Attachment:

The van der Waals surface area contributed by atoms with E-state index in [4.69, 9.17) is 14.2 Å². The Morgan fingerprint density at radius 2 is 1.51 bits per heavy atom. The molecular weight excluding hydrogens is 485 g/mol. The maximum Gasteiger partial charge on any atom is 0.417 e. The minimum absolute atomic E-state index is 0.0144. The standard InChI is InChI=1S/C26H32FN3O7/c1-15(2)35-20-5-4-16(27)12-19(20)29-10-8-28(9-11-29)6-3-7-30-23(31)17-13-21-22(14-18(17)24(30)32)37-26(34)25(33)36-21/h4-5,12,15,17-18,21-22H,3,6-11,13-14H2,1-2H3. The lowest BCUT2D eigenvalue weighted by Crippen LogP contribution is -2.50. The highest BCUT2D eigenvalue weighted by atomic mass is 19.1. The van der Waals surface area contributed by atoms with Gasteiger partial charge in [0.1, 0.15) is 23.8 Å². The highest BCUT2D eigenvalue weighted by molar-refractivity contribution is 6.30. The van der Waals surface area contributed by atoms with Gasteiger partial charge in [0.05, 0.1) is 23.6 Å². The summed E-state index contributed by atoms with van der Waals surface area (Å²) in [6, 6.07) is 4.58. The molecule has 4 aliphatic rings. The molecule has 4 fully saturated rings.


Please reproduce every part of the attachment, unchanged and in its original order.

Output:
The van der Waals surface area contributed by atoms with E-state index in [4.69, 9.17) is 14.2 Å². The Morgan fingerprint density at radius 2 is 1.51 bits per heavy atom. The molecular weight excluding hydrogens is 485 g/mol. The maximum Gasteiger partial charge on any atom is 0.417 e. The minimum absolute atomic E-state index is 0.0144. The standard InChI is InChI=1S/C26H32FN3O7/c1-15(2)35-20-5-4-16(27)12-19(20)29-10-8-28(9-11-29)6-3-7-30-23(31)17-13-21-22(14-18(17)24(30)32)37-26(34)25(33)36-21/h4-5,12,15,17-18,21-22H,3,6-11,13-14H2,1-2H3. The lowest BCUT2D eigenvalue weighted by Crippen LogP contribution is -2.50. The highest BCUT2D eigenvalue weighted by atomic mass is 19.1. The van der Waals surface area contributed by atoms with Gasteiger partial charge in [0.1, 0.15) is 23.8 Å². The highest BCUT2D eigenvalue weighted by molar-refractivity contribution is 6.30. The van der Waals surface area contributed by atoms with Gasteiger partial charge in [0.05, 0.1) is 23.6 Å². The summed E-state index contributed by atoms with van der Waals surface area (Å²) in [6, 6.07) is 4.58. The molecule has 4 aliphatic rings. The molecule has 4 fully saturated rings.